Post Tenebras Lux? Life In One of Europe’s Richest Cities.

How do millennials fare in one of the richest cities of Europe? We interview two Genevans to find out. 

After studying international relations, M. (30) works in HR for a global financial institution in Geneva. She always thought she would pursue a career in development, and even spent a gap year teaching French in an orphanage in Senegal. She remember fondly her humanitarian time. It was there that she first became exposed to foreign cultures and discovered her passion for kite surfing and Kizomba dancing. But after a brief, unpaid internship at the UNHCR, where she struggled to pay rent for her shared room in a 5-bedroom flat, she realized that she would have a more “sustainable lifestyle” if she entered one of the city’s many financial institution. Today, she’s a successful Talent Manager.

Like many young ambitious people in Geneva who have flocked to the city in pursuit of philanthropic careers, how does she feel for choosing the corporate world? 

“I feel very fulfilled in my job. We help develop young talent, and our bank has an active CSR section. As a team, we are active in Movember fundraising, and we’ve even banned plastic straws in the office.” *(her bank however finances controversial cobalt extraction in the DRC).

Unlike M., S. (33) always felt his future lay in Geneva’s business circles. A son of Serbian immigrants, he saw finance and consulting as a way to fortune, until the global financial crisis made his ambitions seem less tenable. He still managed to snap a job at a global consultancy, after spending a gap year in his ancestral country. 

“Consulting was a shock after a year in Serbia. There, people have stronger social bonds, but no money. In the crisis environment of 2007/8 I wanted money, so all else had to go. It was tough scoring a job, but with enough persistence I made it. Ever since I started work, I kinda lost touch with my friends and family,  but I still feel it was worth it.”

S. still hangs to identifiers of Serbian identity –  Orthodox crosses, Cyrillic shirts – as a reminder of the good days during his gap year. ¨I would love that those days could have gone on forever, but my life was here.¨

Though high salaries come as a perk, working in Switzerland has its downsides. For one – the country is not kind to its women. It was the last nation in Europe to give vote to its female citizens – in 1971. How does M. feel about that? “It’s hard. Really hard. It may seem long time ago, but institutions haven’t adapted yet. The whole system is geared towards women staying at home – supermarkets close early during working days; there’s a shortage of kindergarten spots; paternal leave is virtually non existent. Moreover, men are very traditional and conservative. In banking especially, men are just not used to working with women. When I speak in meetings – I don’t feel like my male colleagues take me seriously.”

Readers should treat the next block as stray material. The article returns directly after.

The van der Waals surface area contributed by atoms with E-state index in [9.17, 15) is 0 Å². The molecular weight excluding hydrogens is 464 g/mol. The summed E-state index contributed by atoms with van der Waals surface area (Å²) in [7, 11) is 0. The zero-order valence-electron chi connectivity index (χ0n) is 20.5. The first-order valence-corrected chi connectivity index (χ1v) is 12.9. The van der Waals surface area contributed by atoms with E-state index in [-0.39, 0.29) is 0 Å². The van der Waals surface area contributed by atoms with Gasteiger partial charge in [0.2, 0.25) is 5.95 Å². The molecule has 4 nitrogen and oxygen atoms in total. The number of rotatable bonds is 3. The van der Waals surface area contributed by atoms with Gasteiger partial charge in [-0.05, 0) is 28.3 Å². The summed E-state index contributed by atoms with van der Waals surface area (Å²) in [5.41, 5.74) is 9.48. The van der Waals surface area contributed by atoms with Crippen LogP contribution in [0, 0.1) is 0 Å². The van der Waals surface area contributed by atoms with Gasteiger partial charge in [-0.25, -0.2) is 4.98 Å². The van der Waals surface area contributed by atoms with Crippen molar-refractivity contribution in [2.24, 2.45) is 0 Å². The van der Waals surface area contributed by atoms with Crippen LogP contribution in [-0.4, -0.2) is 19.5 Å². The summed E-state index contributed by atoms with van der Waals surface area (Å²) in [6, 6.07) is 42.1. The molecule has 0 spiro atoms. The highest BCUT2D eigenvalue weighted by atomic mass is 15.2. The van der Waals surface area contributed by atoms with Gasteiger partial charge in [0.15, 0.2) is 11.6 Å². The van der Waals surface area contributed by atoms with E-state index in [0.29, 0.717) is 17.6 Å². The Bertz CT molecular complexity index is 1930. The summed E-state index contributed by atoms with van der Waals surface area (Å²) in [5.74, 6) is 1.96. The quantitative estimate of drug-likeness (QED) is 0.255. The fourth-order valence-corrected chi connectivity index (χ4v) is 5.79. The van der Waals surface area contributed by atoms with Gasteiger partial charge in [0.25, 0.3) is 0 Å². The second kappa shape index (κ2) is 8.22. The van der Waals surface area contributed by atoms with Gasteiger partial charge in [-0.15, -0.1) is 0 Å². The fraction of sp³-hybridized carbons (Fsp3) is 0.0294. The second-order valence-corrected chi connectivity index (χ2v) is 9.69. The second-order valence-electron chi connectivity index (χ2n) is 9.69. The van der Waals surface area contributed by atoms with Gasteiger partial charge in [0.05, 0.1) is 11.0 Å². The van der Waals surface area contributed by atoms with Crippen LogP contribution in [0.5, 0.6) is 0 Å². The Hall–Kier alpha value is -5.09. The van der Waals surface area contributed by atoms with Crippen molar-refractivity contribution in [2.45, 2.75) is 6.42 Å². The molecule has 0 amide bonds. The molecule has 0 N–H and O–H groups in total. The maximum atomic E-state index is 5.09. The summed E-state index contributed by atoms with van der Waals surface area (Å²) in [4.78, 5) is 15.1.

But even S., who identifies as a straight cis-male, does not find the situation great, “My relationships are suffering due to my work. I barely get to see anybody. I thought status and money would help me attract a mate, but in a city that is so rich, being a middling consultant does not cut it. I guess I should have cultivated a personality,¨ he says sardonically. 

When we inquire about her private life, M. is elusive. After a break-up last year, she again shares a flat with 5 roommates in downtown Geneva. “I haven’t had luck in finding love here. Ever since my romantic relationship in Senegal, I never felt the spark again. Swiss men are very polite, but sometimes that kills the vibe. I wish they would sometimes hold the door open, or pick the bill, or even help carry my bags.”

But Switzerland loves its strong men. It is one of the few countries in Europe that maintains a conscription based military. Its militarism is mixed with the sense of national pride, nationalism even – the flag is an inescapable part of the Swiss landscape: it’s everywhere from train-stations to chocolates. S. explains us that he had to go though a military training and that re-trainings are a normal occurrence. Is he proud of his military contributions? “Of course I am proud of my country! It has maintained great living standards for us. I think military brought me character. After my service I started running. Then I decided to go boxing. It builds character. And I get to punch people.”

How do our two millennials see their future in Switzerland? “Climate change is an issue. I’m not sure I want to have children, if this is the state of the world we are leaving to them,” M. complains. S. is equally pessimistic about the falling economic standards. “Our parents had many more opportunities at our age. They could afford to buy a car, a flat even, and didn’t have to worry about the pension system going bankrupt. Now, most of my salary goes on avocados, organic coffee beans, fancy gym memberships and flight tickets to meet my friends around the world. At the end of the month, there’s barely any money left in my bank account.” But S. tries to keep a positive face. “The falling life standards kinda remind me of Yugoslavia in the 1990s, but we’ll just keep on plowing on.” 

(This is a satirical article intended to illustrate the way Eastern European countries are portrayed in the media. We do not intend to cause any offence to the great country of Switzerland.)

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